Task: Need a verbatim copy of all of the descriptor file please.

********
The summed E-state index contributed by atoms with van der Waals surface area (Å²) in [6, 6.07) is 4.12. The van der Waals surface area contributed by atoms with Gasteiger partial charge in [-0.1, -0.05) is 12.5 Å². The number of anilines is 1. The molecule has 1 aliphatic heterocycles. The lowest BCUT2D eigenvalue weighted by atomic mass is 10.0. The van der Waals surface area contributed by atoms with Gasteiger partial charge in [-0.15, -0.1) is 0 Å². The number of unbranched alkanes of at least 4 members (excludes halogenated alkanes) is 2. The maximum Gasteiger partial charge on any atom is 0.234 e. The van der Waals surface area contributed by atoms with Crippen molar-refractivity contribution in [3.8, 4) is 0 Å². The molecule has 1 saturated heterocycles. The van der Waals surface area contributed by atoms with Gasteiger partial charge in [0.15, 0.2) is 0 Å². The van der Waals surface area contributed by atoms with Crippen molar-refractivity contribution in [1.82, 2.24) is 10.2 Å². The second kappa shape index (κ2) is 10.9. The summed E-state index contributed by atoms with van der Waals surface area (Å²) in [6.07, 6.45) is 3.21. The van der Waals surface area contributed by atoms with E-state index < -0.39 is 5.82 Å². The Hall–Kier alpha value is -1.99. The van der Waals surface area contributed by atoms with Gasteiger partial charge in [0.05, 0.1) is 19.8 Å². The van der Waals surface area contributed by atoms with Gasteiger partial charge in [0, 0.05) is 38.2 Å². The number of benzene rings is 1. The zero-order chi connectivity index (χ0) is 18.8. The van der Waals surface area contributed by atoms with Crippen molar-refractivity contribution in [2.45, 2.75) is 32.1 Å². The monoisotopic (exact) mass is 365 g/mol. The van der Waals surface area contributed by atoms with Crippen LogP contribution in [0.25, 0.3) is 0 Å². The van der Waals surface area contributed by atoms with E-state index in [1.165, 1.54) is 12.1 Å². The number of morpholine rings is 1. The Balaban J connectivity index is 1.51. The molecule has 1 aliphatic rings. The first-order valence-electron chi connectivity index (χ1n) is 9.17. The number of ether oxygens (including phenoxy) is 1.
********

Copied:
The summed E-state index contributed by atoms with van der Waals surface area (Å²) in [6, 6.07) is 4.12. The van der Waals surface area contributed by atoms with Gasteiger partial charge in [-0.1, -0.05) is 12.5 Å². The number of anilines is 1. The molecule has 1 aliphatic heterocycles. The lowest BCUT2D eigenvalue weighted by atomic mass is 10.0. The van der Waals surface area contributed by atoms with Gasteiger partial charge in [-0.15, -0.1) is 0 Å². The number of unbranched alkanes of at least 4 members (excludes halogenated alkanes) is 2. The maximum Gasteiger partial charge on any atom is 0.234 e. The van der Waals surface area contributed by atoms with Crippen molar-refractivity contribution in [3.8, 4) is 0 Å². The molecule has 1 saturated heterocycles. The van der Waals surface area contributed by atoms with Gasteiger partial charge in [0.15, 0.2) is 0 Å². The van der Waals surface area contributed by atoms with Crippen molar-refractivity contribution in [1.82, 2.24) is 10.2 Å². The second kappa shape index (κ2) is 10.9. The summed E-state index contributed by atoms with van der Waals surface area (Å²) in [6.07, 6.45) is 3.21. The van der Waals surface area contributed by atoms with E-state index < -0.39 is 5.82 Å². The Hall–Kier alpha value is -1.99. The van der Waals surface area contributed by atoms with Gasteiger partial charge in [0.05, 0.1) is 19.8 Å². The van der Waals surface area contributed by atoms with Gasteiger partial charge in [0, 0.05) is 38.2 Å². The number of benzene rings is 1. The zero-order chi connectivity index (χ0) is 18.8. The van der Waals surface area contributed by atoms with Crippen molar-refractivity contribution in [2.45, 2.75) is 32.1 Å². The monoisotopic (exact) mass is 365 g/mol. The van der Waals surface area contributed by atoms with Crippen LogP contribution in [0.25, 0.3) is 0 Å². The van der Waals surface area contributed by atoms with E-state index in [1.165, 1.54) is 12.1 Å². The number of morpholine rings is 1. The Balaban J connectivity index is 1.51. The molecule has 1 aliphatic rings. The first-order valence-electron chi connectivity index (χ1n) is 9.17. The number of ether oxygens (including phenoxy) is 1.